Sunday, January 27, 2008

Panhandling Columbia Style Part 2

Back in April of last year I wrote a post about a panhandler working the LL Bean plaza of the The Mall In Columbia. This past week I had my second panhandling experience while I was taking a picture for another post of the Brunswick Bowling sign on Carved Stone in Columbia.

While I was taking the picture I was approached by a stocky fellow who appeared to be in his late twenties or early thirties. His hair was cut short and he was dressed in typical Columbia casual (warm up jacket, sweat pants, etc.). He walked with big strides towards me. Before he got too close he shouted out “Hey buddy could you help me out so I can catch the MARC train into Baltimore. I just got out of prison.”

He stopped and added. “Look I’m just bein honest here.”

My knee jerk reaction was a quick “Sorry pal,” and he simply shrugged his shoulders, turned and headed off again.

As he walked away I began to have second thoughts. What if he really had been recently released by some local correctional institution?

There are more than a few of them in Howard County after all. I mean why else would he just blurt that out?

I liked the fact that he was dealing with his post penal situation in such an open and honest manner. I called him back over and laid a twenty on him. He was a little surprised and very grateful.

As he strode off in the direction of the Starbucks on the other side of Carved Stone I had two thoughts. For one, there isn’t a MARC station anywhere near here. Secondly, if he truly had just been released from prison then panhandling was probably a violation of his parole.


Kay Weeks said...

Another approach would have been to buy him a sandwich and cup of coffee and talk about getting a job and trying to re-enter society another way than walking the Mall. I do feel compassion for anyone trying to "make it" anew. You did show compassion, but then suggested he had perhaps violated probation. I believe we are essentially afraid of one another. This can begin to recede if we are open and honest with one another. It is more than civility.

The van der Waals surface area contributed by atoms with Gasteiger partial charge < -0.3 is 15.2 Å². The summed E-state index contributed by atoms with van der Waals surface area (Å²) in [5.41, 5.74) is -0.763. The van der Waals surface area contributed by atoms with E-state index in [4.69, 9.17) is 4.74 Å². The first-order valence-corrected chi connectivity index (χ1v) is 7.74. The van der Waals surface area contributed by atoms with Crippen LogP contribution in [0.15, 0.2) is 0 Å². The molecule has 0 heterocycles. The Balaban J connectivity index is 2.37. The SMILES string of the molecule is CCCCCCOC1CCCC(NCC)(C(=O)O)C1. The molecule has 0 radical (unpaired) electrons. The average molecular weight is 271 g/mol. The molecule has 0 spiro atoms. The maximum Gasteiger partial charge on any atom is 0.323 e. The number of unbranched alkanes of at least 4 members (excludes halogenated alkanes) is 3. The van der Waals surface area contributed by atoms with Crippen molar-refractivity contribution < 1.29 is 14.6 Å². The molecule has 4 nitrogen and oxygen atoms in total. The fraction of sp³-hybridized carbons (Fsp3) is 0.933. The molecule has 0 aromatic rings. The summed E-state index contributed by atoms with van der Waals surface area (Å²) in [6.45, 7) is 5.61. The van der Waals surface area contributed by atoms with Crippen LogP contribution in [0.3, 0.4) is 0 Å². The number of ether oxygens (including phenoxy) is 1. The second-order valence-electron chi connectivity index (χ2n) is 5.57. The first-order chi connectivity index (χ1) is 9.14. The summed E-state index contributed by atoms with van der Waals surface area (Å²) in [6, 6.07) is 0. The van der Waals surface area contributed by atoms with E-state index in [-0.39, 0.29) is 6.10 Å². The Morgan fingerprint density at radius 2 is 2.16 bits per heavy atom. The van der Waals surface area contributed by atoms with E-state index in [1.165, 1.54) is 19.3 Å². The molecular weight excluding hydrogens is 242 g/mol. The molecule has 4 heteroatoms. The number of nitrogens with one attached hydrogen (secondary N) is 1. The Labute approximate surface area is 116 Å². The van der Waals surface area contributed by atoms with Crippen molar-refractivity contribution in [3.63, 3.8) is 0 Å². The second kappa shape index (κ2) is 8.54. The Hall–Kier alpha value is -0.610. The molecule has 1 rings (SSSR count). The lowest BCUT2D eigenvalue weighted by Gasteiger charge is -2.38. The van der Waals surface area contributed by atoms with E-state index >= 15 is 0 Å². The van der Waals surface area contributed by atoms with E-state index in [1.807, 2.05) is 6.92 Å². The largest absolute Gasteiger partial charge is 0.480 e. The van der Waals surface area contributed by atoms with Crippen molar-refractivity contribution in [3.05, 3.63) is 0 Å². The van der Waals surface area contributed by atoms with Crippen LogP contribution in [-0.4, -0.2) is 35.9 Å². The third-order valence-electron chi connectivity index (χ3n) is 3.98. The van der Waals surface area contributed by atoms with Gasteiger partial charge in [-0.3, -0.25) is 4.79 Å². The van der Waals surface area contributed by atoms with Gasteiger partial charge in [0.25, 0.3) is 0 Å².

wordbones said...


Sitting down and having a conversation with this dude was not an option. I was scrambling to grab this picture before rushing back to Ellicott City to meet my daughters school bus.

My comment that he was probably violating parole had nothing to do with fear. If I was afraid I would have never called him back. My parole comment has more to with my satirical view of the world.


Anonymous said...

My father volunteers for groups that help people from time to time when they're getting released from prison/jail. He told me a story this holiday.

On Christmas Eve (2007), he got a call from someone's mother who was in Florida at the time. She'd heard her son was released from a prison in Baltimore at midnight, given $3 and put out onto the street.

My father was contacted, found the man, and helped him out.

But, what a situation! All this man's belongings were confiscated at the time of his incarceration and not returned on his release. He had no money to get a place to stay, and it was nighttime in December in the northeast.

I honestly don't know what he would've done had my father not been reached, but I wouldn't be surprised if there are more people wandering around, begging, then getting a quick starbucks before heading back out into the night to get transportation to some sort of shelter.

Anonymous said...

Oh, and prisoner releases are supposed to happen during the day, and the perpetrator is supposed to receive $100.

Obviously this is not happening, but I would be surprised if the $100 wasn't in the pockets of those who did the releasing.

John G. Boyle said...

I ran into the same guy a little ways last night...

I was sitting in my car in the parking lot at one of the little strip malls by Supreme Sports Club, and he came over to my car and indicated that he wanted to ask me something. He was non-threatening so I rolled my window down.

He looked a little apologetic and started in with "Sorry man, but I was just released from prison and..."

And I cut him off with "...and you need money for the MARC train, right?"

He was NOT pleased.

I then mentioned that word of his request was now pretty well known. He turned and stalked off.

Panhandling is one thing, but this stuff REALLY gets under my skin.

wordbones said...

Now that's really funny!
Thanks for sharing.